• No. 26. Chorus: All we like sheep have gone astray (Is 53:6)
Scene 3: The Crucifixion
  • No. 27. Recit (Tenor): All they that see Him laugh Him to scorn (Ps 22:7)
  • No. 28. Chorus: He trusted in God that He would deliver Him (Ps 22:8)
  • No. 29. Recit (Tenor): Thy rebuke hath broken His heart (Ps 69:20)
  • No. 30. Air (Tenor): Behold, and see if there be any sorrow (Lamen 1:12)
Scene 4: His death, His passing through Hell, and His Resurrection
  • No. 31. Recit (Tenor): He was cut off out of the land of the living (Is 53:8)
  • No. 32. Air (Tenor): But Thou didst not leave His soul in Hell (Ps 16:10)
  • No. 33. Chorus: Lift up your heads, o ye gates (Ps 24:7–10) 
Scene 5: “Noli me tangere”: The Resurrected Christ
  • No. 34. Recit (Tenor): Unto which of the Angels said He (Heb 1:5)
  • No. 35. Chorus: Let all the angels of God worship Him (Heb 1:6)

 

Scene 6: The Ascension
  • No. 36. Air (Alto): Thou art gone up on high (Ps 68:18)
  • No. 37. Chorus: The Lord gave the Word (Ps 68:11)
  • Scene 7: The beginning of evangelism after Pentecost
  • No. 38. Air (Soprano): How beautiful are the feet of them (Rom 10:15)
  • No. 39. Chorus: Their sound is gone out into all lands (Rom 10:18)
  • Scene 8: The world and its rulers reject the Gospel
  • No. 40. Air (Bass): Why do the nations so furiously rage (Ps 2:1, 2)
  • No. 41. Chorus: Let us break their bonds asunder (Ps 2:3)

 

Scene 9: God’s triumph over the Heathen and the primacy of Christendom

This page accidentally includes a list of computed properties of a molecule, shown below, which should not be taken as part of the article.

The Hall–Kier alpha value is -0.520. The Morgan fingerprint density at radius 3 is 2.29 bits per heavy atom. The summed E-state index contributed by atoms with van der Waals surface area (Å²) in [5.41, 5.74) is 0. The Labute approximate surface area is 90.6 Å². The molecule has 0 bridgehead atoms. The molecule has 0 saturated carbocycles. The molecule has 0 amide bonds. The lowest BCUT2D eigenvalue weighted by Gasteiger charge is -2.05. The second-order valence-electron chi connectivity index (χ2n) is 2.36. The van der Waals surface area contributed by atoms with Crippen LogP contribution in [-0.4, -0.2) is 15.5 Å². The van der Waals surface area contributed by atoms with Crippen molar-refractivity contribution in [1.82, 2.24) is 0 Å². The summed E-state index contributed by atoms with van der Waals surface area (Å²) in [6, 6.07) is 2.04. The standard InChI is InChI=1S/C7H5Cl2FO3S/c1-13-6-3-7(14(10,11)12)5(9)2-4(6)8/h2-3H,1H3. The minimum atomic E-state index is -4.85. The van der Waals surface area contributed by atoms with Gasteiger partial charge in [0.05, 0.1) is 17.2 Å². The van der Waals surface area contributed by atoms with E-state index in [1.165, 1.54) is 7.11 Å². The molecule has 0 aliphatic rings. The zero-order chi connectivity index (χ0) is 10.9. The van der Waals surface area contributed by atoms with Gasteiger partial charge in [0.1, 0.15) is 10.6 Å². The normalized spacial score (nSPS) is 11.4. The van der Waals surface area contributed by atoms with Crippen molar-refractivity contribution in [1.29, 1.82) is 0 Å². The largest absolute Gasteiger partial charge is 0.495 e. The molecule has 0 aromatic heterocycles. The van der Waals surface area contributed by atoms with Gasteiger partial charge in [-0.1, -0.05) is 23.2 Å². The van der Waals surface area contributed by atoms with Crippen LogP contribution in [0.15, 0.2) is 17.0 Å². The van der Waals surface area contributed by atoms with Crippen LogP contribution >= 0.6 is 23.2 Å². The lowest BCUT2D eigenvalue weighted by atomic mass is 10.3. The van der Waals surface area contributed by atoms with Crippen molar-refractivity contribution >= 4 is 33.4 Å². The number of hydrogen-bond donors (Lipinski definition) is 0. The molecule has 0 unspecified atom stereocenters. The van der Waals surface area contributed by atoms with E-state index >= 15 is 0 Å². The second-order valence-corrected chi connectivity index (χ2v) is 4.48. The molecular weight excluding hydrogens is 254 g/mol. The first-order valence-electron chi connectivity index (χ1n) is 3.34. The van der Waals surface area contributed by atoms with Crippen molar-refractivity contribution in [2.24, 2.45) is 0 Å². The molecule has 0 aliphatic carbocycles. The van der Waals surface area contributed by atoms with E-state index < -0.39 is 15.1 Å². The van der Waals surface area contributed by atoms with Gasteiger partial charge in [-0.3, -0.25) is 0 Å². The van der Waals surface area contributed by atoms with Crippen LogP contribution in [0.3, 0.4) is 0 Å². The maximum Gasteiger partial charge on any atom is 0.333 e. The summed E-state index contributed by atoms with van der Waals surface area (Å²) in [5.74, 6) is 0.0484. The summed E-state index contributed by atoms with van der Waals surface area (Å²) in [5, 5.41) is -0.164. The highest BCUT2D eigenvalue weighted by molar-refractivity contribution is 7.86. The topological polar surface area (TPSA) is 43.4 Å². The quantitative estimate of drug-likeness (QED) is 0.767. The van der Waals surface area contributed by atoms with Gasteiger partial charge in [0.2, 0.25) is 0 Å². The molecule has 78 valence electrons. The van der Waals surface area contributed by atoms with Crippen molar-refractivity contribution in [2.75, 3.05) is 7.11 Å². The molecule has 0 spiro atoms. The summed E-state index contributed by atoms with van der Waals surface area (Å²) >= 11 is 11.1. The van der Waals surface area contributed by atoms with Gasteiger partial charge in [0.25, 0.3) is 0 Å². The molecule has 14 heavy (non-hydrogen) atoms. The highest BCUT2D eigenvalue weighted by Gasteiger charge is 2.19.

• No. 42. Recit (Tenor): He that dwelleth in heaven (Ps 2:4)
  • No. 43. Air (Tenor): Thou shalt break them (Ps 2:9)
  • No. 44. Chorus: Hallelujah (Rev 19:6; 11:15; 19:6)
Scene 1: The Promise of Redemption from Adam’s Fall
  • No. 45. Air (Soprano): I know that my Redeemer liveth (Job 19:25–6; 1 Cor 15:20)
  • No. 46. Chorus: Since by man came death (1 Cor 15:21) 
Scene 2: Judgment Day
  • No. 47. Recit (Bass): Behold, I tell you a mystery (1 Cor 15:51, 52)
  • No. 48. Air (Bass): The trumpet shall sound (1 Cor 15:52, 53)
Scene 3: The Final Victory over Death and Sin
  • No. 49. Recit (Alto): Thus shall be brought to pass (1 Cor 15:54)
  • No. 50. Duet (Alto and Tenor): O Death, where is thy sting? (1 Cor 15:55, 56)
  • No. 51. Chorus: But thanks be to God (1 Cor 15:57)
Scene 4: Icon of Christ in Majesty
  • No. 52. Air (Soprano): If God be for us, who can be against us? (Rom 8:31, 33, 34)
  • No. 53. Chorus: Worthy is the Lamb that was slain (Rom 5:12, 13)

Popular tradition holds that Handel was truly inspired in the process of his composition, and he completed the giant score in only 23 days, a truly unbelievable musical achievement. At the end of his manuscript Handel wrote the letters "SDG”, short for “Soli Deo Gloria”, Latin for “To God Alone Be The Glory".

An urban legend that has since grown around “Messiah” is that when King George II of Britain heard it at its London premiere, he was so moved that he rose to his feet during the “Hallelujah Chorus”, which prompted everyone else to do the same. If the King himself had stood in awe at the news of the Saviour, how could everyone else remained seated? To this day, it is common practice for concert goers to rise from their seats during the Chorus.

During Christmas, why not spend some time listening to Handel’s “Messiah”, paying close attention to what you learn about Jesus — the Hallelujah Oratorio plays “Messiah” at the Esplanade on 22nd December 2018, tickets are available at SISTIC. You could also have a listen to the whole oratorio free on Spotify, or Youtube.